The Olympics ended last night, both Knitting and real, and I for one was sad to see them go.  It’s been a hell of a party, especially, I think – if you had the privilege of being Canadian.  Everyone I know here at home has had the best time seeing the world come to Canada and see our fine country the way that we do. We are very proud of this wonderful country, if usually a little quiet about that, and watching the wave of happiness that swept the nation as Canadians threw the biggest house party ever has left even the most staid of us slapping on the maple leaf and cheering in a way that suddenly felt very Canadian, even if it usually isn’t.  We were rewarded too, with houseguests that seemed to love the fine city of Vancouver and all the people in it, and partied on in a way that was so sportsmanlike and kind. Every country wins some and loses some- but as a citizen here, it was spectacular to watch Canada show off what being the true north can mean.. that the upside of freezing your arse off most of the year also can mean that you garner more gold medals than ever before… more even than any country before,  and the icing on the cake was the spectacular hockey game last night when we took on our neighbours to the south and barely beat them… because a gold medal means more when you’ve got a really talented opponent who’s really hard to beat.  It was a great Olympics to be Canadian… and it was a really great Knitting Olympics to be Canadian. Yesterday I had to haul flat out to finish, but finish I did, and I’m really rather proud of myself.   (I’ll tell the story tomorrow.) 

I was worried, at several points in this Olympiad, that I wasn’t going to finish, and I really dealt with my feelings about that.  I wasn’t going to like it, but the idea was for the Knitting Olympics to be a personal challenge, and if there wasn’t a chance that I couldn’t do it, then it wouldn’t be a challenge, and win or lose, I was going to be proud of myself for taking it on. 

It’s not really important, finishing a sweater in 17 days.  Not really.  Nobody lives or dies because I met a personal challenge, and if you didn’t finish, you should rest assured that it’s unlikely to hold you back in your life in any meaningful way… Trying and failing really isn’t a setback. Not any more than going to the Olympics and coming in 5th place – or 23rd.   If you tried and failed, well good for you.  I think you’re awesome and that trying is way better than finishing a sweater in 17 days (which isn’t exactly a life skill.)  If was easy, then it wasn’t a challenge, and if you truly set a challenge and didn’t meet it- then I bet you know why, and knowing something more about yourself (even if it’s that you have a completely unreasonable knitting ego) is pretty great and can only serve you.  I really think that. I’m proud of everyone who gave it a shot and fell short,  whether you finished or not you are now the sort of person who tries a challenge. I think (and I’m not just saying this because I’m that sort of person) that people who sign up for life have a way better ride.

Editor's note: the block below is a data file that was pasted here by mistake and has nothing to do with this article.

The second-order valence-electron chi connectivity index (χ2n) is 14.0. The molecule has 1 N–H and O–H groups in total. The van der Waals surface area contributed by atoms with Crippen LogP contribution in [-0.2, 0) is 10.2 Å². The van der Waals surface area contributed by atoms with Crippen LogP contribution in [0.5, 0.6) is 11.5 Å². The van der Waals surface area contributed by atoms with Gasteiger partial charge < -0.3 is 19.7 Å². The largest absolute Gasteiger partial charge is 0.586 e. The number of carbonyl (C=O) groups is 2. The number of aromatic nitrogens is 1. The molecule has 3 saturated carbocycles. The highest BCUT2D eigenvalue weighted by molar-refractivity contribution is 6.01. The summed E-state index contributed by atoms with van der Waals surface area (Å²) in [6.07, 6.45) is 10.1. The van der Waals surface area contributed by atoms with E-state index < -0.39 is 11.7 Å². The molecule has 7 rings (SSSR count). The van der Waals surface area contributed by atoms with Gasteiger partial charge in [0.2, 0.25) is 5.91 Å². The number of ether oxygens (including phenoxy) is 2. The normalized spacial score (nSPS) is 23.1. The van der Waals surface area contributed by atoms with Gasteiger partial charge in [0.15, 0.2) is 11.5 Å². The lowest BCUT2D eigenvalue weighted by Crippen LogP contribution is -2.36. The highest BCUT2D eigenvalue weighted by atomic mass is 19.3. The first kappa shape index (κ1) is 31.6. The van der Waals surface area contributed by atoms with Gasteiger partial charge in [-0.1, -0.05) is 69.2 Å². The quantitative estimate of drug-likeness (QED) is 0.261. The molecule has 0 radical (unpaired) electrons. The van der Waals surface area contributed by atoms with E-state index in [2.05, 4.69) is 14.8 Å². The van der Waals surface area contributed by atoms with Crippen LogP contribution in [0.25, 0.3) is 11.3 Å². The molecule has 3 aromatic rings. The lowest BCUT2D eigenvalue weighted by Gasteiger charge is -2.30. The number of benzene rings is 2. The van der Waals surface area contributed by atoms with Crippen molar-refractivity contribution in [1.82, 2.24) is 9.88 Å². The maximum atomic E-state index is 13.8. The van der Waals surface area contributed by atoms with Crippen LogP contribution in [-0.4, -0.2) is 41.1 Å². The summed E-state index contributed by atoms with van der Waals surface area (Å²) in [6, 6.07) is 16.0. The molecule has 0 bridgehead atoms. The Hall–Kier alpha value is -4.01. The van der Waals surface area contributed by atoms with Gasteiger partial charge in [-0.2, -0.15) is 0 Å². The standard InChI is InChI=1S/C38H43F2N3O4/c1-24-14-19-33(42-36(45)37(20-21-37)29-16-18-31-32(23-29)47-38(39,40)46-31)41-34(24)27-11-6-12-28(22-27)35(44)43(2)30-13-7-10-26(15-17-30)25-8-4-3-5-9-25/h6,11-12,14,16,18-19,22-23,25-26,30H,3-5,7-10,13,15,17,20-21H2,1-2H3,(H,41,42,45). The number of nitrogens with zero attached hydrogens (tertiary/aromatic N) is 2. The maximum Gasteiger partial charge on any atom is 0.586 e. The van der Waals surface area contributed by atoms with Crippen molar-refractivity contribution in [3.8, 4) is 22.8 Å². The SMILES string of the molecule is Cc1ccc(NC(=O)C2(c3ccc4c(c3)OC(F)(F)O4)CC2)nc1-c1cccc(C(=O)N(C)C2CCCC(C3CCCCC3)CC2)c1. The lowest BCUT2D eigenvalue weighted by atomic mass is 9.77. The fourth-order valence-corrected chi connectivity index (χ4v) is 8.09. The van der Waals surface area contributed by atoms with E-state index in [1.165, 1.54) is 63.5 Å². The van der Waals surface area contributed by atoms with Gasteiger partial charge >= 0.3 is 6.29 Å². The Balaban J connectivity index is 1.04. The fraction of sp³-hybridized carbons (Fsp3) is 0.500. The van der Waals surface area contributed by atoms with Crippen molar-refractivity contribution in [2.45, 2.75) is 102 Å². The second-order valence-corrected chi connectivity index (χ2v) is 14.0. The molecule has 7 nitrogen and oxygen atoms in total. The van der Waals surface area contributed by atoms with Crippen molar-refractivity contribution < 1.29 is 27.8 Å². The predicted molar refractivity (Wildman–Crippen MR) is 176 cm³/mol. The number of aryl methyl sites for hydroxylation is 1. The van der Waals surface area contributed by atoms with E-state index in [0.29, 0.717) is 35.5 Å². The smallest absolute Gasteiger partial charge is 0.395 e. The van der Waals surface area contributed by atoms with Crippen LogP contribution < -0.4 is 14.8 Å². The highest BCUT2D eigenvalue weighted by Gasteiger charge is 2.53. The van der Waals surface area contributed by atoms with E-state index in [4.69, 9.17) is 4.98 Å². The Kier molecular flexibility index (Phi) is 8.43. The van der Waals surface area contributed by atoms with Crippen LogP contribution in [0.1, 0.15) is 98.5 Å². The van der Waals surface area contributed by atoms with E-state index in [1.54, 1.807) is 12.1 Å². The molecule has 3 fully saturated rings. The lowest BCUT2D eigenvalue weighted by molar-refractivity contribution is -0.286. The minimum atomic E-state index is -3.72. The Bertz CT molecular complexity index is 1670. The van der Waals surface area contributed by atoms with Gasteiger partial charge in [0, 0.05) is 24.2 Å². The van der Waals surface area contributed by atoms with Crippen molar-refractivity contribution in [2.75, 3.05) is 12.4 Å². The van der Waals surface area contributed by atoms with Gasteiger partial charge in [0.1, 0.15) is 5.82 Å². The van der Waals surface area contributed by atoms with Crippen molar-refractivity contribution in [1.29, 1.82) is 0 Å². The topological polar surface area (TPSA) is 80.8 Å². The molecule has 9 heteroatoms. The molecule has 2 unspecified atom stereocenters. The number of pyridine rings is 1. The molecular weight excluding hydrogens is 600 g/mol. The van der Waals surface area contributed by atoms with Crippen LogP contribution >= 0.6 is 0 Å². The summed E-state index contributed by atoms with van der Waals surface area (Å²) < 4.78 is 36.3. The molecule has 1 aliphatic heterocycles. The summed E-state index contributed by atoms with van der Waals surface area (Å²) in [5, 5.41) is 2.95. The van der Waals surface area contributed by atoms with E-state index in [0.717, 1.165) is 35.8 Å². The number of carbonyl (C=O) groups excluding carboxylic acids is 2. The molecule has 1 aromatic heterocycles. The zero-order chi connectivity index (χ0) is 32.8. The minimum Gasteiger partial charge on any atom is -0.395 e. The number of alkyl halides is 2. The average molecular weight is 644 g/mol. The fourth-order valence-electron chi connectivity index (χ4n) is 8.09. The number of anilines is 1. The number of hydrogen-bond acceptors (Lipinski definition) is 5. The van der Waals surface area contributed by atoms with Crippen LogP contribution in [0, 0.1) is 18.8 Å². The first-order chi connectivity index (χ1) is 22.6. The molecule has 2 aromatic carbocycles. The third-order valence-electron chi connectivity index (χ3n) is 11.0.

If you took on the challenge and you succeeded, congratulations, I bet some of you didn’t know if you could do it or not, and I bet you surprised yourself in the best way possible. The esteemed Mr. Franklin Habit has once again made us a beautiful gold medal, and once again,  it has a vaguely naked man on it which was frankly, more than I had hoped for.   He’s even made two sizes.. so you can use it for all your purposes.

Take it, use it (please, please, please save it to your own server and don’t hotlink) and put it on anything (or anyone) you want.  The image is Franklin’s property and he says the following "I made this medal at your invitation for everyone to enjoy, to celebrate their accomplishments. They should feel free to use the downloadable versions to their hearts’ content. I only ask that the image not be used to prepare items for sale."  Should you feel the need, Franklin’s also whacked the image on a bunch of stuff in his Cafepress shop.

Tomorrow I’ll be giving you an email address that you can send your name to so that you can be entered for a prize and a certificate, I’m just wrestling an auto-respond thingie to the ground first.  (That’s something I learned from the last Knitting Olympics challenge.  4000 knitters is a lot of email.) Stand by. In the meantime,  maybe get a cup of tea and sit yourself down, and click through to the athlete’s page.  This list of Athletes shows everyone who took part in the Knitting Olympics, and if they have a blog, you can click on their name and go have a look.  There’s some great stories there.  While you’re there, if you’d like to thank David for hosting that page and help him cover his bandwidth costs (again, 4055 knitters is a lot of knitters) he’s got a little tip jar at the bottom of the page that he didn’t even tell anybody about, that’s how classy he is. (Sorry David, had to point it out. Thanks for your help buddy.)

Thanks to all of you, even the knitters who just watched and participated that way.  A personal knitting challenge is both noble and dorky, and it’s easier not to go it alone.  I’m grateful for the sense of community, and not just because I didn’t want to be the only dork doing it.  It was a great Olympics, both knitterly and not.  I had a wonderful time.  Thanks for playing.